30. 32. (iii) Occupational Health and Safety <ul><li>General Experience: </li></ul><ul><li>Global Gap Standards for agricultural production was not completed before implementation of the Fairtrade protocol. </li></ul><ul><li>Major Challenges: </li></ul><ul><li>Moderate levels of difficulty in conveying the appropriate practices required for full compliance to occupational health and safety standards. </li></ul><ul><ul><li>Particularly challenging was the mandatory use of protective clothing when handling agrochemicals. </li></ul></ul><ul><ul><li>Construction of on farm sanitary facilities </li></ul></ul><ul><li>Difficulty in breaking traditional habits among farmers and farm workers. </li></ul>Extension Agents Evaluation of Thematic Areas
    31. 33. (iv) Environmental Requirements <ul><li>General Experience: </li></ul><ul><li>Traditional production practices included the use of various agricultural agrochemicals prohibited by FLO. </li></ul><ul><li>Farmers relied heavily on the use of agrochemical (fertilizers/pesticides) with little regard for proper storage, usage and environmental impacts. </li></ul><ul><li>Major Challenges: </li></ul><ul><li>Adherence to environmental requirements presented the most difficulty. </li></ul><ul><li>Farmers wrestled with the prospects of having to reduce productivity to achieve environmental protection. </li></ul><ul><li>Farmers Arable land resources are limited (Average farm size of 2 acres) </li></ul><ul><li>Agro Chemicals reduced labour cost </li></ul>Extension Agents Evaluation of Thematic Areas
    32. 34. (v) Trader Requirements <ul><li>General Experience: </li></ul><ul><li>A well established trading system facilitated proper documentation and traceability of bananas traded </li></ul><ul><li>Major Challenges: ( Farm Level) </li></ul><ul><li>Record keeping at the farm level (Minimal and in some cases non-existent). </li></ul><ul><ul><li>Moderate levels of difficulty with traditional (pen and paper) forms and extreme levels of difficulty in the use of new technologies </li></ul></ul><ul><li>In the case of the latter, two reasons were identified: </li></ul><ul><li>(i) lack of access to the technology, </li></ul><ul><li>(ii) reluctance by farmers to engage in the use of computers. </li></ul><ul><li>(Age factor) </li></ul>Extension Agents Evaluation of Thematic areas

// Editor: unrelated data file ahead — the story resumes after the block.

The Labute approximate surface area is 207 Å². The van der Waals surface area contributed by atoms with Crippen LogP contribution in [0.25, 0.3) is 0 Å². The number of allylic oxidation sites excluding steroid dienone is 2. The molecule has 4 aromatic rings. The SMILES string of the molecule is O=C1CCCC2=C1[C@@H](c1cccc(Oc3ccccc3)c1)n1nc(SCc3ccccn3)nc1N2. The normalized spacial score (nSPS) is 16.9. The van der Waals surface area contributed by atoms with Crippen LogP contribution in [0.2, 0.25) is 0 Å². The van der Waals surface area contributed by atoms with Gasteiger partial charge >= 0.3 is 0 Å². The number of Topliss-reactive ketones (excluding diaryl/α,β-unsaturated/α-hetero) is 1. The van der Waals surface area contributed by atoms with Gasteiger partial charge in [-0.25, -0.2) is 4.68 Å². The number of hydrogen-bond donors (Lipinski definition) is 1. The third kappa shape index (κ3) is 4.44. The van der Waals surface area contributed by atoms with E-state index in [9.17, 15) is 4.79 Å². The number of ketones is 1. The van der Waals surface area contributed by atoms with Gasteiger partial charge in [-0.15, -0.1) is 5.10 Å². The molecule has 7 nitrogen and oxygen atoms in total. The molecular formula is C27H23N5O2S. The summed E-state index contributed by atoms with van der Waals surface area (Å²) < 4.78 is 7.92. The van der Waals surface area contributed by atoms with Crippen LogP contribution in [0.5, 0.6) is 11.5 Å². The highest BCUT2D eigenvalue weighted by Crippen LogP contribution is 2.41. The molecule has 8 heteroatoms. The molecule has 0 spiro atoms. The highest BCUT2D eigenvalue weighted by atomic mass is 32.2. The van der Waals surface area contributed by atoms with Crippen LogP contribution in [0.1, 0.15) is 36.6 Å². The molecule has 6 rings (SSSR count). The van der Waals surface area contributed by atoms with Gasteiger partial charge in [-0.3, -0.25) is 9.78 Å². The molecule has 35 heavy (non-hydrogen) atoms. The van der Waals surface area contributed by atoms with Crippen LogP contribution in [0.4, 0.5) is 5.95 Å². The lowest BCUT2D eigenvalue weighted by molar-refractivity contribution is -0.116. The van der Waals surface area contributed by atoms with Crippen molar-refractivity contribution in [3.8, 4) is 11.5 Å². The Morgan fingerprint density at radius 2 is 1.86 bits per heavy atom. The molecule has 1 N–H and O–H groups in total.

33. 35. <ul><li>3 . The Agricultural Extension agent’s assessment of Fairtrade and their overall impressions of Fairtrades contribution to the banana industry in the Windward Islands . </li></ul>
    34. 36. <ul><li>Overall, most agents highlighted </li></ul><ul><li>Fairtrade has allowed the banana industry to survive by providing an alternative market (supports economic analysis above) </li></ul><ul><li>However, the industry still experiences: </li></ul><ul><li>Reductions in productivity, </li></ul><ul><li>Few new entrants into the industry </li></ul><ul><li>Limited expansion of existing banana farming enterprises (Except in St Lucia and St Vincent and the Grenadines) </li></ul>Agricultural Extension Agent’s Assessment
    35. 37. <ul><li>The cost of implementing the Fairtrade protocol is high </li></ul><ul><li>Appropriate analysis is required to ascertain whether the premium prices cover all operating cost (Reasonable return on investment or farmers) </li></ul><ul><li>Fairtrade has contributed significantly to rural development through the social premium </li></ul><ul><li>Farmers should be able to benefit directly from the social premiums received under Fairtrade. </li></ul><ul><li>  </li></ul>Agricultural Extension Agent’s Assessment
    36. 38. Discussion and Conclusion <ul><li>The results of this investigation present a few salient points for consideration: </li></ul><ul><li>  </li></ul><ul><li>Continuing downward trend in the banana industry </li></ul><ul><li>Economics of Fairtrade and return on investment for farmers </li></ul><ul><li>Sustainability of the Faitrade production and marketing in the Windward Islands </li></ul>
    37. 39. These concerns raise the following issues/questions <ul><li>Did the Fairtrade Protocol arrive “a little too late” </li></ul><ul><li>Has Fairtrade just prolonged the inevitable death of banana industry? </li></ul><ul><li>Has the demise of the banana industry taken a negative psychological toll on farmers? (Reluctance to continue banana production) </li></ul><ul><li>Are other factors responsible </li></ul><ul><ul><li>Cost of inputs, </li></ul></ul><ul><ul><li>Infrastructure </li></ul></ul><ul><ul><li>Policy regulations </li></ul></ul><ul><li>Have farmers diversified away from banana or agriculture because of other emerging opportunities ? </li></ul>
    38. 40. Thank you!